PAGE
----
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Can PCOS Be Prevented?

Can PCOS Be Prevented?

In September, we recognize it as PCOS Awareness Month! Polycystic ovary syndrome (PCOS) is a condition that affects approximately 5 million US women and is often considered the leading cause of infertility in females. Women with PCOS overproduce male hormones called androgens causing absent or irregular periods, ovarian cyst formation, and male hormonal traits.

In most cases, PCOS is developed due to a genetic predisposition in association with other risk factors including obesity, diabetes, issues with the adrenal gland, etc. Although you can’t prevent a genetic predisposition to PCOS, there are steps you can take to reduce your other risk factors. Additionally, certain changes in your lifestyle will help to lessen the symptoms and risk of complications associated with PCOS.

Adopting a healthy lifestyle through eating a balanced diet and regularly exercising will help you to maintain a healthy weight. Obesity or weight gain is associated with high levels of insulin due to high sugar intake. When insulin levels are high, it can act on the ovaries by increasing the amount of androgens they produce, ultimately contributing to PCOS. Dedication to weight loss, if you are obese, can likely lower your chances of developing PCOS.

Diabetes is also associated with PCOS due to similar mechanisms as obesity. It is believed that those with diabetes, who require insulin treatment, could be getting excess insulin. This insulin can then act on the ovaries to produce more androgens and contribute to PCOS. Although it is not possible to prevent type I diabetes, you can take steps to lower your chances of developing type II diabetes by monitoring your sugar intake and weight.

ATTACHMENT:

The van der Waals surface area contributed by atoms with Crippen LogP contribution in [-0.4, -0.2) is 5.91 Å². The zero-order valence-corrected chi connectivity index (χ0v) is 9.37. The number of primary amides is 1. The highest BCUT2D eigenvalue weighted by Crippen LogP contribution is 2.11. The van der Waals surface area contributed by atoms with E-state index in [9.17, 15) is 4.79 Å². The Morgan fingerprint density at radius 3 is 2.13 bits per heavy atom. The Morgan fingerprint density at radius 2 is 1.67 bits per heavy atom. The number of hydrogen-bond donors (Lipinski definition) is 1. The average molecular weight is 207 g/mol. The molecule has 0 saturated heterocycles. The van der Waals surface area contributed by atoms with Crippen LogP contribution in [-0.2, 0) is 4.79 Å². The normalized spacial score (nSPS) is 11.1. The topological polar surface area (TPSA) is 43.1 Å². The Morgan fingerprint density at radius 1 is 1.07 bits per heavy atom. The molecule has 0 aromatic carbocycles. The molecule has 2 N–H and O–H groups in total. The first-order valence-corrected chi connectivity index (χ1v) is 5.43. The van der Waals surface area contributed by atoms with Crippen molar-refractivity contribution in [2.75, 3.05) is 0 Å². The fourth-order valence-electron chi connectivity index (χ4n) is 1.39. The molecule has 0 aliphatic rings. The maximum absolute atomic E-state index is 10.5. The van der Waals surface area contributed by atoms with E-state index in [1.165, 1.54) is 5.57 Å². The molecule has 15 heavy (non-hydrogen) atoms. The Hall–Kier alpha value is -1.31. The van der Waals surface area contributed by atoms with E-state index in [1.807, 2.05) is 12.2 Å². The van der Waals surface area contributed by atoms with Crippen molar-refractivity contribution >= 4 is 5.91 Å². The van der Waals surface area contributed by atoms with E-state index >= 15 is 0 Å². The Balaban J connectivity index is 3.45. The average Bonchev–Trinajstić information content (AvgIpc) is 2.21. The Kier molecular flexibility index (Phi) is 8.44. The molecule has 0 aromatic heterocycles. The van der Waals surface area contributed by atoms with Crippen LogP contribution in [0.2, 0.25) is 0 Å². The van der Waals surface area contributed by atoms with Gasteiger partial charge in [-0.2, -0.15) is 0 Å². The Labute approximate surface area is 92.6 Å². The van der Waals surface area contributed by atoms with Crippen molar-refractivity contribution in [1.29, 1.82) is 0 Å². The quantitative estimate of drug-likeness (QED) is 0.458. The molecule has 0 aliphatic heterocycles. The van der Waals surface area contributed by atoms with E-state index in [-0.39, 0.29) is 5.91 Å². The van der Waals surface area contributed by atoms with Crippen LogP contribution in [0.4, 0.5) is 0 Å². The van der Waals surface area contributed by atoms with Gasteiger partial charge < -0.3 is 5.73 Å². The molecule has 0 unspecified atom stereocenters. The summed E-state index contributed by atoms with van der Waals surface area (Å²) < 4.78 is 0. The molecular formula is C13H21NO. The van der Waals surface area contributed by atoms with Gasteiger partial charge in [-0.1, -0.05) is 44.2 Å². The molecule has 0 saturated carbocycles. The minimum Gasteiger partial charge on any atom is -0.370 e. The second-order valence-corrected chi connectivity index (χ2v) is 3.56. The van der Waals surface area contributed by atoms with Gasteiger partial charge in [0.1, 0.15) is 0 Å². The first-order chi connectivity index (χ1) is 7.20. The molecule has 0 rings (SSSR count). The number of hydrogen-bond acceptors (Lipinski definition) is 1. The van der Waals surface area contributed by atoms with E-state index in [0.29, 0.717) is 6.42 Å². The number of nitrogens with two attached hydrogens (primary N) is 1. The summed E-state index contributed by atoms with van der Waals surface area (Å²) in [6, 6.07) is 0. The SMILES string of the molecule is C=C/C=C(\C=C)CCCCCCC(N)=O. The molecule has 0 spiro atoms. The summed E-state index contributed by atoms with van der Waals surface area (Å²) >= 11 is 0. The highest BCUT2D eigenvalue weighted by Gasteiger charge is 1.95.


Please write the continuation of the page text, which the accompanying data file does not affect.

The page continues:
Another promising method that can help to prevent PCOS is birth control. Birth control pills act to balance your hormones and regulate menstruation. In some cases, women with PCOS who regularly take birth control pills have successfully reduced hair loss, acne, or slowed unwanted hair growth associated with high androgen levels.

So while PCOS is not entirely preventable, you can still lower your risk of developing the disease by eliminating some of its risk factors. We should all be working towards a healthy lifestyle, but if you have a predisposition to PCOS, it should be your top priority.

If you have concerns or questions regarding polycystic ovarian syndrome or your fertility, contact Dr. Pinto at ReproMed Fertility Center for his expert advice today!

Dr. Anil Pinto is board certified in Obstetrics and Gynecology and the subspecialty of Reproductive Endocrinology and Infertility. Dr. Pinto has a special interest in the treatment of Polycystic Ovarian Syndrome (PCOS), recurrent pregnancy loss, and advanced reproductive technologies, such as IVF.

  • Mckinney

    McKinney
    6850 TPC Drive , Suite 105
    Unit B
    McKinney, TX 75070

    McKinney

    6850 TPC Drive , Suite 105
    Unit B
    McKinney, TX 75070

  • Rockwall

    Rockwall
    935 West Ralph Hall Pkwy
    Suite 103
    Rockwall, TX 75032

    Rockwall

    935 West Ralph Hall Pkwy
    Suite 103
    Rockwall, TX 75032

  • Dallas

    Dallas
    3800 San Jacinto
    Suite 123
    Dallas, TX 75204

    Dallas

    3800 San Jacinto
    Dallas, TX 75204

  • Tyler

    Tyler
    7925 S. Broadway Ave
    Suite 210
    Tyler, TX 75703

    Tyler

    7925 S. Broadway Ave
    Suite 210
    Tyler, TX 75703